Stateless services are simple and scalable, but most complex services eventually end up needing persistent state. Fortunately, you can store state in a PostgreSQL database on Render.
We have some examples backed by PostgreSQL to get you started:
You can create a PostgreSQL database on Render in under a minute. Like web services, you can give your database a memorable name (which you can change at any time).
How you connect to your database depends on your code: some frameworks expect a single connection string or URL in an environment variable, while others need multiple connection parameters in a configuration file. See Getting Started for examples.
At a minimum, your app will need to know your database’s hostname, port, username, password, and database name (e.g.
mydb in the official tutorial).
5432to connect. Usually, the port can be left unspecified.
The hostname will differ depending on where you’re connecting from. For services deployed on Render, you should always use the internal connection parameters shown below. This minimizes network latency and maximizes app performance.
Using internal connection values is the recommended way for your apps to connect to your Render database. The hostname, username, database, and password are displayed on the database page:
An internal connection string that looks like
postgres://USER:PASSWORD@HOST:PORT/DATABASE is also available if needed. Many database frameworks allow (or require) a connection string instead of individual connection parameters.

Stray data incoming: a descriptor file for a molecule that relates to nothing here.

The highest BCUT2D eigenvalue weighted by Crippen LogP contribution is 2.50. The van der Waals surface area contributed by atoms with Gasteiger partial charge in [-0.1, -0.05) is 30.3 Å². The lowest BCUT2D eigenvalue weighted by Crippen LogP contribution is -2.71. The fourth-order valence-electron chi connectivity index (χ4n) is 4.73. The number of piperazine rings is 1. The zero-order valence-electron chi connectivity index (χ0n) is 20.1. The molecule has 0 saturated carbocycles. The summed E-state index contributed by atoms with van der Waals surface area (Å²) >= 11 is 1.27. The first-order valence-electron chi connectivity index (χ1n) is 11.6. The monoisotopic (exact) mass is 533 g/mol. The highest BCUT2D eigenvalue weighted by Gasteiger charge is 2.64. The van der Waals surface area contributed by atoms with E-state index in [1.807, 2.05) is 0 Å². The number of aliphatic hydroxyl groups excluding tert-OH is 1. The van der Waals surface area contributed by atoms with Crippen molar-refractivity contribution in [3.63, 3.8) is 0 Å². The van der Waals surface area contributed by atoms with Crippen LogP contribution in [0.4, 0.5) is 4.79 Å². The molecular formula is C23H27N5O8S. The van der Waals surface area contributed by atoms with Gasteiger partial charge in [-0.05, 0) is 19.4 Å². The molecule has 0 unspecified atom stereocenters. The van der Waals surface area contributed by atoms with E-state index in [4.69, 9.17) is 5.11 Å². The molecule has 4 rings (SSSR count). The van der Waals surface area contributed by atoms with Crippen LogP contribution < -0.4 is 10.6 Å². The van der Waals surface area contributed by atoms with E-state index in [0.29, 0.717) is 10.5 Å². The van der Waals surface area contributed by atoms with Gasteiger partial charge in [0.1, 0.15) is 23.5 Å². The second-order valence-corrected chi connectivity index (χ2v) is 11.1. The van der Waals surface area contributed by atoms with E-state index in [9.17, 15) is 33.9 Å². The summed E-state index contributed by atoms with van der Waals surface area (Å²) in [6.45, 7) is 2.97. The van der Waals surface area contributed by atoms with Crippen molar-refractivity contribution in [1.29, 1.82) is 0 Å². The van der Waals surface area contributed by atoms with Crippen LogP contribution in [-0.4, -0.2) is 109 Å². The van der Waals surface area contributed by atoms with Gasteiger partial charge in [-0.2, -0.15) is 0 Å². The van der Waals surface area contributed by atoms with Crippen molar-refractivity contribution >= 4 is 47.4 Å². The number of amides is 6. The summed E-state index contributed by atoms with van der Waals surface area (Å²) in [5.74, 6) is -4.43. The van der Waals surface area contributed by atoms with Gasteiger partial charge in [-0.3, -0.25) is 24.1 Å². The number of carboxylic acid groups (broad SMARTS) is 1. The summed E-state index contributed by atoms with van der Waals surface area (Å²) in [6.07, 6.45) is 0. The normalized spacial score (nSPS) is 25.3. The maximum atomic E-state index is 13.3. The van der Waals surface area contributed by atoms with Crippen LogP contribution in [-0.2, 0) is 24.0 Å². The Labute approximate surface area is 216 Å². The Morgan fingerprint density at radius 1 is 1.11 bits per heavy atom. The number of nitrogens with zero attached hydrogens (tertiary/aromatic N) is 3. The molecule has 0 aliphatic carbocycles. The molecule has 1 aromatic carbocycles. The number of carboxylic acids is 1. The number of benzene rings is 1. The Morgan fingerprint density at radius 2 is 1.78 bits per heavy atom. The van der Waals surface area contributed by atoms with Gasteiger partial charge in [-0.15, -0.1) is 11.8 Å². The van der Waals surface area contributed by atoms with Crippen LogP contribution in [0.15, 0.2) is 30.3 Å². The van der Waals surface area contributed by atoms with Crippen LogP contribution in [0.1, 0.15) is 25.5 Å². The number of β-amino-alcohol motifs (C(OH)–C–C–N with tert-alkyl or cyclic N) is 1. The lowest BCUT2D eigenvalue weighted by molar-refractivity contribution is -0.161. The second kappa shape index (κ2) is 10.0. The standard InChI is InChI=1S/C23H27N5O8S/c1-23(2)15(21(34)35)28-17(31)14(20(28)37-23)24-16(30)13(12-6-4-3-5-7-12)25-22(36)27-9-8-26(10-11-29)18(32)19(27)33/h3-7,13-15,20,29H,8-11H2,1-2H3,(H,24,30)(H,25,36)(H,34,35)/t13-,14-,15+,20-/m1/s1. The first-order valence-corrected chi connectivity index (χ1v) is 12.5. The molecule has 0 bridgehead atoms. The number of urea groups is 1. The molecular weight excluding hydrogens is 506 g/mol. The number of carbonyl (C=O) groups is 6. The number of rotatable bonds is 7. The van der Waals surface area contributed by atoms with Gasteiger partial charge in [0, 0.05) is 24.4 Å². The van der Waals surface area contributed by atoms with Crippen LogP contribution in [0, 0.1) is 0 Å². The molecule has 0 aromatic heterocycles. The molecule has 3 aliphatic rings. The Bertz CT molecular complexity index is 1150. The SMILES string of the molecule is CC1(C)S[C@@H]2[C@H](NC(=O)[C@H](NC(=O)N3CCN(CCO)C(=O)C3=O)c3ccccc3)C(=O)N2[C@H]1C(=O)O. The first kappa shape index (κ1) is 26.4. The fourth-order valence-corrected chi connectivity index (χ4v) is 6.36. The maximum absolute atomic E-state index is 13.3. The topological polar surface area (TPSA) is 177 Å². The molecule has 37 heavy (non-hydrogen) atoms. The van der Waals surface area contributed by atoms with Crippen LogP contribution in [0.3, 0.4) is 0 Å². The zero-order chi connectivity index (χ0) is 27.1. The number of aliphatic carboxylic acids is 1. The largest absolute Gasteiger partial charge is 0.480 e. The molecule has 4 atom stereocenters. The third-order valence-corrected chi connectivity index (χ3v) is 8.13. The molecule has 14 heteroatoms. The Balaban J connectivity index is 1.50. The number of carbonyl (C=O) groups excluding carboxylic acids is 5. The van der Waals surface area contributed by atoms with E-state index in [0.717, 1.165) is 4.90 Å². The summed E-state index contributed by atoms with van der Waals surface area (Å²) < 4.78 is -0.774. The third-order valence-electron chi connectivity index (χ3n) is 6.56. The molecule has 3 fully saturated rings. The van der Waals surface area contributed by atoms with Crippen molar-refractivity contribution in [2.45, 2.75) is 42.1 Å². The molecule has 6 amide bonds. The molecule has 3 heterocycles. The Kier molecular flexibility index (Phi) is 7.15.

You might want to run ad-hoc queries or migrations against your database from machines outside Render. In these cases you can connect to your database using the external connection string on the database page.
Most database clients understand the external connection string, which (like the internal connection string) looks like
postgres://USER:NAME@HOST:PORT/DATABASE. We also provide the PSQL command to connect to your database which can be copied and run in the terminal as is.
No database is completely safe from data loss. This is why we take complete database backups every day and retain all backups for at least 7 days.
We take two kinds of snapshots: a SQL-based backup and a filesystem backup. SQL backups are enough for most purposes and can be restored using psql. You can find and download all backups on your database page in the dashboard.
The major version for your database is fixed when it is created. We don’t do major database version upgrades without your permission, because it can be unsafe to do so.
All new databases are created with the latest major version of PostgreSQL. Currently, that’s version 11.
We will periodically upgrade the minor version of your databases to apply the latest security fixes. Minor version upgrades incur little to no downtime and are done during low-traffic time windows.
If you decide to delete a database, we do not retain backups or snapshots of your data. Make sure to download a backup before deletion.